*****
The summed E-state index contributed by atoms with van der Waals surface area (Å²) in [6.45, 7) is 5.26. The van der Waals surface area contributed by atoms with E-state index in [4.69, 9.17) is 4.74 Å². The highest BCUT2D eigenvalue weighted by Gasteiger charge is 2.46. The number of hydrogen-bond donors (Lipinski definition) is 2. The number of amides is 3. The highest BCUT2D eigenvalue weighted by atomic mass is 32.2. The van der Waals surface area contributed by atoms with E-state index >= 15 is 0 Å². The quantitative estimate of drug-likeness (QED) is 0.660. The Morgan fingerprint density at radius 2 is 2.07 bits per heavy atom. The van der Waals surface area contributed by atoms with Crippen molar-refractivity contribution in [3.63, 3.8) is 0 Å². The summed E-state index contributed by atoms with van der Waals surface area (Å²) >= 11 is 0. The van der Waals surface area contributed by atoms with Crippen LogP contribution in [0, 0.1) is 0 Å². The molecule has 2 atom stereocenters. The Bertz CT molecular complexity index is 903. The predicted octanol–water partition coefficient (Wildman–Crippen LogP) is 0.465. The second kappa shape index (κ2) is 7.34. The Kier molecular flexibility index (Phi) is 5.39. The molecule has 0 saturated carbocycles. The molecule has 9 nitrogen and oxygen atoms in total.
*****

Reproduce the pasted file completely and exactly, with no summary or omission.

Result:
The summed E-state index contributed by atoms with van der Waals surface area (Å²) in [6.45, 7) is 5.26. The van der Waals surface area contributed by atoms with E-state index in [4.69, 9.17) is 4.74 Å². The highest BCUT2D eigenvalue weighted by Gasteiger charge is 2.46. The number of hydrogen-bond donors (Lipinski definition) is 2. The number of amides is 3. The highest BCUT2D eigenvalue weighted by atomic mass is 32.2. The van der Waals surface area contributed by atoms with E-state index >= 15 is 0 Å². The quantitative estimate of drug-likeness (QED) is 0.660. The Morgan fingerprint density at radius 2 is 2.07 bits per heavy atom. The van der Waals surface area contributed by atoms with Crippen molar-refractivity contribution in [3.63, 3.8) is 0 Å². The summed E-state index contributed by atoms with van der Waals surface area (Å²) >= 11 is 0. The van der Waals surface area contributed by atoms with Crippen LogP contribution in [0, 0.1) is 0 Å². The molecule has 2 atom stereocenters. The Bertz CT molecular complexity index is 903. The predicted octanol–water partition coefficient (Wildman–Crippen LogP) is 0.465. The second kappa shape index (κ2) is 7.34. The Kier molecular flexibility index (Phi) is 5.39. The molecule has 0 saturated carbocycles. The molecule has 9 nitrogen and oxygen atoms in total.